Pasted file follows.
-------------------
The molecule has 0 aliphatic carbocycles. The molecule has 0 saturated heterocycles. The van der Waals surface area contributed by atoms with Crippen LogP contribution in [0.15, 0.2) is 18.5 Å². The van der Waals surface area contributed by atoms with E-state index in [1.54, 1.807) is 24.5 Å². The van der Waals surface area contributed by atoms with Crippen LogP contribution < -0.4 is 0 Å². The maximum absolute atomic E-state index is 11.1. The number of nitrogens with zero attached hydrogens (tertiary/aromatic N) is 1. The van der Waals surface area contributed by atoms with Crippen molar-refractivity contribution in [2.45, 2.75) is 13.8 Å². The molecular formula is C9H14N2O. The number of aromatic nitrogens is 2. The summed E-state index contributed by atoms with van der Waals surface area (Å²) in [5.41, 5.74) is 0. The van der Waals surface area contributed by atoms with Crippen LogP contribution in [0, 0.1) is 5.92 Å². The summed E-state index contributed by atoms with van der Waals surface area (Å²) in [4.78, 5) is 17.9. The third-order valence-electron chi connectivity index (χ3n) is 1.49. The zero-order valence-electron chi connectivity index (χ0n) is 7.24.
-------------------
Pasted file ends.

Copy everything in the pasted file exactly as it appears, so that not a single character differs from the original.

The molecule has 0 aliphatic carbocycles. The molecule has 0 saturated heterocycles. The van der Waals surface area contributed by atoms with Crippen LogP contribution in [0.15, 0.2) is 18.5 Å². The van der Waals surface area contributed by atoms with E-state index in [1.54, 1.807) is 24.5 Å². The van der Waals surface area contributed by atoms with Crippen LogP contribution < -0.4 is 0 Å². The maximum absolute atomic E-state index is 11.1. The number of nitrogens with zero attached hydrogens (tertiary/aromatic N) is 1. The van der Waals surface area contributed by atoms with Crippen molar-refractivity contribution in [2.45, 2.75) is 13.8 Å². The molecular formula is C9H14N2O. The number of aromatic nitrogens is 2. The summed E-state index contributed by atoms with van der Waals surface area (Å²) in [5.41, 5.74) is 0. The van der Waals surface area contributed by atoms with Crippen LogP contribution in [0, 0.1) is 5.92 Å². The summed E-state index contributed by atoms with van der Waals surface area (Å²) in [4.78, 5) is 17.9. The third-order valence-electron chi connectivity index (χ3n) is 1.49. The zero-order valence-electron chi connectivity index (χ0n) is 7.24.